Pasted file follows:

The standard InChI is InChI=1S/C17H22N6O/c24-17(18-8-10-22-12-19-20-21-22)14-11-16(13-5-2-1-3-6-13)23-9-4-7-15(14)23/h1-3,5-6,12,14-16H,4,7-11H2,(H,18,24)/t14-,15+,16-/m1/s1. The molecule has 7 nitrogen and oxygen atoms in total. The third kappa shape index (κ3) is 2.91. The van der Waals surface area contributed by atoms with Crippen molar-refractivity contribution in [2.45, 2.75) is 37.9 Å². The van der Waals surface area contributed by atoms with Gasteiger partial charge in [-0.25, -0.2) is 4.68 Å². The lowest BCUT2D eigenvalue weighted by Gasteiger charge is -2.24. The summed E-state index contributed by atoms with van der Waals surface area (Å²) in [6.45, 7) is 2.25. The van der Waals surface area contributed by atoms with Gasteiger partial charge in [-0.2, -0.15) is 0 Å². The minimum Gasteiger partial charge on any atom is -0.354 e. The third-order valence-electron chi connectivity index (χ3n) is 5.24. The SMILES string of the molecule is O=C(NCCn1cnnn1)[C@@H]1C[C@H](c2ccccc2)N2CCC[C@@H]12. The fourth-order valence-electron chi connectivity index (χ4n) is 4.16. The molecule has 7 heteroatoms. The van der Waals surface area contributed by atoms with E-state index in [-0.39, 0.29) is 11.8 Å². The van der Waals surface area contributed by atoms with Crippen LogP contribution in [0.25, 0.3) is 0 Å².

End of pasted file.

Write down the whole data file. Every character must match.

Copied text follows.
The standard InChI is InChI=1S/C17H22N6O/c24-17(18-8-10-22-12-19-20-21-22)14-11-16(13-5-2-1-3-6-13)23-9-4-7-15(14)23/h1-3,5-6,12,14-16H,4,7-11H2,(H,18,24)/t14-,15+,16-/m1/s1. The molecule has 7 nitrogen and oxygen atoms in total. The third kappa shape index (κ3) is 2.91. The van der Waals surface area contributed by atoms with Crippen molar-refractivity contribution in [2.45, 2.75) is 37.9 Å². The van der Waals surface area contributed by atoms with Gasteiger partial charge in [-0.25, -0.2) is 4.68 Å². The lowest BCUT2D eigenvalue weighted by Gasteiger charge is -2.24. The summed E-state index contributed by atoms with van der Waals surface area (Å²) in [6.45, 7) is 2.25. The van der Waals surface area contributed by atoms with Gasteiger partial charge in [-0.2, -0.15) is 0 Å². The minimum Gasteiger partial charge on any atom is -0.354 e. The third-order valence-electron chi connectivity index (χ3n) is 5.24. The SMILES string of the molecule is O=C(NCCn1cnnn1)[C@@H]1C[C@H](c2ccccc2)N2CCC[C@@H]12. The fourth-order valence-electron chi connectivity index (χ4n) is 4.16. The molecule has 7 heteroatoms. The van der Waals surface area contributed by atoms with E-state index in [-0.39, 0.29) is 11.8 Å². The van der Waals surface area contributed by atoms with Crippen LogP contribution in [0.25, 0.3) is 0 Å².